Having a ‘designated’ space changes this. Create a nice workspace in a spare room or in a corner. If you have to work at the kitchen table or living room, sit in the same seat and then make sure you put away all of your work things at the end of the day so that you’re not constantly reminded of work throughout the evening.
Another reason to avoid the sofa or bed is that it’s important to use a good chair and have your screen set to eye level. Not only will the right setup be easier on your body – it will also help you get things done more efficiently. The state of the mind is quickly influenced by the posture of the body. An alert body equals an alert brain.
When you work at an office you benefit from a tacit structure or sequence to the day like getting up, getting dressed, commuting, getting coffee, and settling into your desk. In psychology, this is called an ‘initiation’ sequence — it gets the brain ready to focus. This insight is small but important. If you’re now working remotely, you’ll need to create your own initiation sequences at home too. Here’s how:
The human brain is very sensitive to sequences. No matter where you are working from, an easy way to settle yourself into focus-mode is to create a start-up routine, taking the same 2-5 steps every weekday morning. For example: Have a shower and get dressed, have breakfast, sit down at your designated workspace, stretch your neck to the left and right, take five minutes to review your calendar and plan out your day, say hi to your team over chat, then begin.
Use an alarm when it’s time to end your workday. This practice is important since you can easily burn yourself out with overwork when there are no boundaries. Also, pick an alarm sound you like, and change it if you find yourself associating the sound with stress or starting to ignore it altogether.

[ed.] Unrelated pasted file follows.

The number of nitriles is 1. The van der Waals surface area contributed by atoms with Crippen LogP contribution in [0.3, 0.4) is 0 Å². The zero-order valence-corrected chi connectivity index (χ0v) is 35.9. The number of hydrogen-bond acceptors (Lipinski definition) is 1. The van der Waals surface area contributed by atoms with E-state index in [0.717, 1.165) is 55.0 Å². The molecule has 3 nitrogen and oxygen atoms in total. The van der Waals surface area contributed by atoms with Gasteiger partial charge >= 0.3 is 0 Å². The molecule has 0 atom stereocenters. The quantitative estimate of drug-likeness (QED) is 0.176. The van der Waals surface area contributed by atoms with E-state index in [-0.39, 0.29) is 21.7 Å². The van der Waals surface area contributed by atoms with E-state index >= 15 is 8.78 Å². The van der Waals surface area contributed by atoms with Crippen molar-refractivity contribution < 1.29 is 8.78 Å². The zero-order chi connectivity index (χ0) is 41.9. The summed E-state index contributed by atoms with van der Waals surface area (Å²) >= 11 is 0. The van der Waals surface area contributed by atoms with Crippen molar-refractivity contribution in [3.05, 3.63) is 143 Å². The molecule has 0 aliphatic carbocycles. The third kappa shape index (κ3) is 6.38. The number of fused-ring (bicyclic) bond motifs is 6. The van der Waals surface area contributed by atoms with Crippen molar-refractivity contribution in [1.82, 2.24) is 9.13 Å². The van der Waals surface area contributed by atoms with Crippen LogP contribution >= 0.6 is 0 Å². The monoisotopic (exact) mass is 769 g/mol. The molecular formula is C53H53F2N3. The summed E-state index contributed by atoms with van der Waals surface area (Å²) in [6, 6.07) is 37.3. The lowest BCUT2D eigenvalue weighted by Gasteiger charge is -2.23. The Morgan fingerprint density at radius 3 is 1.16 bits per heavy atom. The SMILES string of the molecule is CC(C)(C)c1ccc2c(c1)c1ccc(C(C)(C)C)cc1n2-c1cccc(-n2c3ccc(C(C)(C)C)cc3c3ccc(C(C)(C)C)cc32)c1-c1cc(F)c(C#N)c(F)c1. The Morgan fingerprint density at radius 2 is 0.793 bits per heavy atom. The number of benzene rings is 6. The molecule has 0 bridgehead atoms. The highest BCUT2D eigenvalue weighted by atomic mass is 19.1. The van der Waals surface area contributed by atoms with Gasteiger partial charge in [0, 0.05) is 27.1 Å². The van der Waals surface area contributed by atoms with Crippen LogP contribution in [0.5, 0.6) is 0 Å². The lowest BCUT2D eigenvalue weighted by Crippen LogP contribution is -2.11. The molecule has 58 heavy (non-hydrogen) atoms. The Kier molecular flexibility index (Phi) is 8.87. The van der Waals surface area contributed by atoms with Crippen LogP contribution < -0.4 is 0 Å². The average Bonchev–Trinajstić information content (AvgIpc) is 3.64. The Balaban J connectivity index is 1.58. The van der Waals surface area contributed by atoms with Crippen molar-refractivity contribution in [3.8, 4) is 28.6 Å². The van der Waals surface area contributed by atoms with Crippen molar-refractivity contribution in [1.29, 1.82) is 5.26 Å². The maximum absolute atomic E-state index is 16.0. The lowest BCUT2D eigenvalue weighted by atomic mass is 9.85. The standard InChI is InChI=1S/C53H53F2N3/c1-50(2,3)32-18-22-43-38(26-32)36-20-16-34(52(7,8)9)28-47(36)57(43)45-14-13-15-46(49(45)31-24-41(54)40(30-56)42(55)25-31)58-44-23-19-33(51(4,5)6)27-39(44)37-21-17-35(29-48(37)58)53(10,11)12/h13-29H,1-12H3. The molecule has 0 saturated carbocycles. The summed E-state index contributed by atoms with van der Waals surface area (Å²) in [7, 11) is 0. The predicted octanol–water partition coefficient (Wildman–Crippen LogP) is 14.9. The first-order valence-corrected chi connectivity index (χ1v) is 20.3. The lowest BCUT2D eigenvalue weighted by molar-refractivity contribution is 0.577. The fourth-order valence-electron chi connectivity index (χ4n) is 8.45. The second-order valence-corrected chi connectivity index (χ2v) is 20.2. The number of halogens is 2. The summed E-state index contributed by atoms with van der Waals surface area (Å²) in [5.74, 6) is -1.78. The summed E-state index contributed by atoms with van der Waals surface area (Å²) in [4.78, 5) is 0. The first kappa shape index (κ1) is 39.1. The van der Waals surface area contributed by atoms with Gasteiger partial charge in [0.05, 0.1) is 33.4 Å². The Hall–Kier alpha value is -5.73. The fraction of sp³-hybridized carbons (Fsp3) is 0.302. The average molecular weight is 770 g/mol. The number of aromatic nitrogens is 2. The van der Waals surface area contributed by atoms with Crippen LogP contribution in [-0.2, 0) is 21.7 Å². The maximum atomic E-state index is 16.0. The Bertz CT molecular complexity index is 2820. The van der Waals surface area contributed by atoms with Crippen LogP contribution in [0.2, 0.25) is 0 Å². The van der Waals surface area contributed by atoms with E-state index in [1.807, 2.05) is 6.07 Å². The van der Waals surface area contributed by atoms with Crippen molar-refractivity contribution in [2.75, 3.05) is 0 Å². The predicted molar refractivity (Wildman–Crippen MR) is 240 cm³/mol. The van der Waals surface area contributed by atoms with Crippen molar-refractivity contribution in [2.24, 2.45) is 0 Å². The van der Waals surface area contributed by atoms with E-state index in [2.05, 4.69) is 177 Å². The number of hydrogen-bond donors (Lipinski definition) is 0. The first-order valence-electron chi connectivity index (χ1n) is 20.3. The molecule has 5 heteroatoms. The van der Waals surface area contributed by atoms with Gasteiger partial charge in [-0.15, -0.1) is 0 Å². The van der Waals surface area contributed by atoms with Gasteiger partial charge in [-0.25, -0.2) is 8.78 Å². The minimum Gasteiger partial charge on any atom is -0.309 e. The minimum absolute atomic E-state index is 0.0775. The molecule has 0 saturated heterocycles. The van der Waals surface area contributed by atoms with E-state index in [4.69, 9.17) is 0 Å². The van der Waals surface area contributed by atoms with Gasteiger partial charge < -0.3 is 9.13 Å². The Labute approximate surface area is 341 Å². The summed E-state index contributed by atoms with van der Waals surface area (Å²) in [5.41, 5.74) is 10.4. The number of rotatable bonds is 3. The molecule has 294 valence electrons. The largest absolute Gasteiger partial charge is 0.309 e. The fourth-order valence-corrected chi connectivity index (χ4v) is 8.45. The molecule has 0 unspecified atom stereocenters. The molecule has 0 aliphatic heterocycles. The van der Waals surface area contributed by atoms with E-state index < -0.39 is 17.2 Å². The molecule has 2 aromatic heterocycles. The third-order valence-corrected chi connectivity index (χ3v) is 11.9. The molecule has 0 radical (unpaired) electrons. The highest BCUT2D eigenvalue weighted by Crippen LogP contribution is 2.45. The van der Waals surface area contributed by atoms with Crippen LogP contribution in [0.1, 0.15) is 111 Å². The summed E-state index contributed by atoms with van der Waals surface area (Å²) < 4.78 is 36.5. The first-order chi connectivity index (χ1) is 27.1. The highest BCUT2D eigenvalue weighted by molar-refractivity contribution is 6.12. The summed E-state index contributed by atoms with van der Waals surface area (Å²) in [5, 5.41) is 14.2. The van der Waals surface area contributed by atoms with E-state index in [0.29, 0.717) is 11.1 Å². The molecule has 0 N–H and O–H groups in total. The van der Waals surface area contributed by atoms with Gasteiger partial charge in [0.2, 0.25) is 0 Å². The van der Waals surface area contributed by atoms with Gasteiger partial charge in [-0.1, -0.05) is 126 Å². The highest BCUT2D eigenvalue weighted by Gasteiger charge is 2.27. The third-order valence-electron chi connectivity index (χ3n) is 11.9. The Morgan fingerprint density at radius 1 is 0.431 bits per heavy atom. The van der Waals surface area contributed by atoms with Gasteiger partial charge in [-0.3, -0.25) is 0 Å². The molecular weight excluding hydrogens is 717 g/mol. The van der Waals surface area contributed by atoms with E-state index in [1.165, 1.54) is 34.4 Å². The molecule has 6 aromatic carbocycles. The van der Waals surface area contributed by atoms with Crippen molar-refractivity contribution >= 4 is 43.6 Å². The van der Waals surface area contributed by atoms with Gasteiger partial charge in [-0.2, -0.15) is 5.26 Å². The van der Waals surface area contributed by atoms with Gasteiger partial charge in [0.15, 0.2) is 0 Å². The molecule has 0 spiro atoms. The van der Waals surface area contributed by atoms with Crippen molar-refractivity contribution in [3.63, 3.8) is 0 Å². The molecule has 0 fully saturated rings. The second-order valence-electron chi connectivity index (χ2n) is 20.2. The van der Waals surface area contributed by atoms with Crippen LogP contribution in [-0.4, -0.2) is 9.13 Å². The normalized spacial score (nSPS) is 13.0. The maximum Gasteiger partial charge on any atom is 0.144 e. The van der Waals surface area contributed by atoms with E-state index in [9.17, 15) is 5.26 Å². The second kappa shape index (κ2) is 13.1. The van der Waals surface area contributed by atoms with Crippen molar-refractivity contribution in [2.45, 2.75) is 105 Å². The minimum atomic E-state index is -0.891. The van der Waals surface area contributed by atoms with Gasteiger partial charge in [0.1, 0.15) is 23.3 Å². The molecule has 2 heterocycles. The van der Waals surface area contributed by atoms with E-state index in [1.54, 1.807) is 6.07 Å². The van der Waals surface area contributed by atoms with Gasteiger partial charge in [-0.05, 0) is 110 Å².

The wrap-up ritual can become the bookend for your day. For example: switch your status to offline, say goodbye to your team, step away from your desk (put work stuff out-of-sight, if needed), take 3 deep breaths, water your plants, and pour a glass of wine.
In recent years, marketing automation software has become sophisticated enough to act as a powerful tool for marketers. Its ability to automate a wide variety of repetitive and time-consuming tasks means it improves productivity, freeing up marketers’ time and allowing them to shift their focus towards strategy. Therefore, it’s great in helping marketers avoid burnout. Venture Harbour reports that the biggest benefit of automation is saving time. Additionally, organizations that have automated lead management see a 10% or more increase in revenue within the year.
Reduce your workload and make more time for important value-adding tasks by leveraging marketing automation. Tasks that can be automated include but are not limited to:
If you are already using marketing automation software like HubSpot, make sure you’re using it to the full and staying up to date with new features. Use sequences to help maintain your data quality and integrate the likes of HubSpot with Slack so that your sales team is notified every time they have an outstanding to-do or there is a new lead.